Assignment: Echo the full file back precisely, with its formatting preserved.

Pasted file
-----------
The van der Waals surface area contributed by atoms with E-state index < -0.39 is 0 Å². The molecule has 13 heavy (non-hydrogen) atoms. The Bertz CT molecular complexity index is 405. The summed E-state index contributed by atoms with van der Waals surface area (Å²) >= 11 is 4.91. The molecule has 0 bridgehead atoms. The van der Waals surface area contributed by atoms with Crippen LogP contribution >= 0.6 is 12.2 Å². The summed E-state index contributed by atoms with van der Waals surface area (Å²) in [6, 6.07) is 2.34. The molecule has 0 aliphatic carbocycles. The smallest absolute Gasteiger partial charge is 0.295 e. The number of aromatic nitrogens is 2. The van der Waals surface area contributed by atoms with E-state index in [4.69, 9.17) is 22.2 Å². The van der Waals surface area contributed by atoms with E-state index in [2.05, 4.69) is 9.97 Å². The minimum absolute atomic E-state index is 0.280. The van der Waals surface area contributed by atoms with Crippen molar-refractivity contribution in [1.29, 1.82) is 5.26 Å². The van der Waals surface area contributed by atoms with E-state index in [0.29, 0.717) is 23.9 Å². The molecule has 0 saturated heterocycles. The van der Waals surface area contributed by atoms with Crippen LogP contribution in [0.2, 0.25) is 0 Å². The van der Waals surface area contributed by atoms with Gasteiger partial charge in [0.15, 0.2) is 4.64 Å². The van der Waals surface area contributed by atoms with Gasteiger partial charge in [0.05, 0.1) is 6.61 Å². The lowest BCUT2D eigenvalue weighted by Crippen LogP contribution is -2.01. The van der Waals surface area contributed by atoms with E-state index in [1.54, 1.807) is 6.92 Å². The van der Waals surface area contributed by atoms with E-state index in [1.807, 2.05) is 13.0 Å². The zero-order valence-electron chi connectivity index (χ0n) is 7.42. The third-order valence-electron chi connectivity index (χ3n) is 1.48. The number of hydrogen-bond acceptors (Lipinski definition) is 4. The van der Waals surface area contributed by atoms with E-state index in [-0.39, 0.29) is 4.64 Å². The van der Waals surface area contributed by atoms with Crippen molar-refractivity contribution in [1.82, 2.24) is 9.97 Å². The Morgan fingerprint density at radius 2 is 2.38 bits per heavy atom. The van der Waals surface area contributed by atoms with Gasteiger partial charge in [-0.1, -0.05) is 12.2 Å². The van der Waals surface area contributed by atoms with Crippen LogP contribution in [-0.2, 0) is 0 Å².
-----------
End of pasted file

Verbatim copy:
The van der Waals surface area contributed by atoms with E-state index < -0.39 is 0 Å². The molecule has 13 heavy (non-hydrogen) atoms. The Bertz CT molecular complexity index is 405. The summed E-state index contributed by atoms with van der Waals surface area (Å²) >= 11 is 4.91. The molecule has 0 bridgehead atoms. The van der Waals surface area contributed by atoms with Crippen LogP contribution >= 0.6 is 12.2 Å². The summed E-state index contributed by atoms with van der Waals surface area (Å²) in [6, 6.07) is 2.34. The molecule has 0 aliphatic carbocycles. The smallest absolute Gasteiger partial charge is 0.295 e. The number of aromatic nitrogens is 2. The van der Waals surface area contributed by atoms with E-state index in [4.69, 9.17) is 22.2 Å². The van der Waals surface area contributed by atoms with E-state index in [2.05, 4.69) is 9.97 Å². The minimum absolute atomic E-state index is 0.280. The van der Waals surface area contributed by atoms with Crippen molar-refractivity contribution in [1.29, 1.82) is 5.26 Å². The van der Waals surface area contributed by atoms with E-state index in [0.29, 0.717) is 23.9 Å². The molecule has 0 saturated heterocycles. The van der Waals surface area contributed by atoms with Crippen LogP contribution in [0.2, 0.25) is 0 Å². The van der Waals surface area contributed by atoms with Gasteiger partial charge in [0.15, 0.2) is 4.64 Å². The van der Waals surface area contributed by atoms with Gasteiger partial charge in [0.05, 0.1) is 6.61 Å². The lowest BCUT2D eigenvalue weighted by Crippen LogP contribution is -2.01. The van der Waals surface area contributed by atoms with E-state index in [1.54, 1.807) is 6.92 Å². The van der Waals surface area contributed by atoms with E-state index in [1.807, 2.05) is 13.0 Å². The zero-order valence-electron chi connectivity index (χ0n) is 7.42. The third-order valence-electron chi connectivity index (χ3n) is 1.48. The number of hydrogen-bond acceptors (Lipinski definition) is 4. The van der Waals surface area contributed by atoms with E-state index in [-0.39, 0.29) is 4.64 Å². The van der Waals surface area contributed by atoms with Crippen molar-refractivity contribution in [1.82, 2.24) is 9.97 Å². The Morgan fingerprint density at radius 2 is 2.38 bits per heavy atom. The van der Waals surface area contributed by atoms with Gasteiger partial charge in [-0.1, -0.05) is 12.2 Å². The van der Waals surface area contributed by atoms with Crippen LogP contribution in [-0.2, 0) is 0 Å².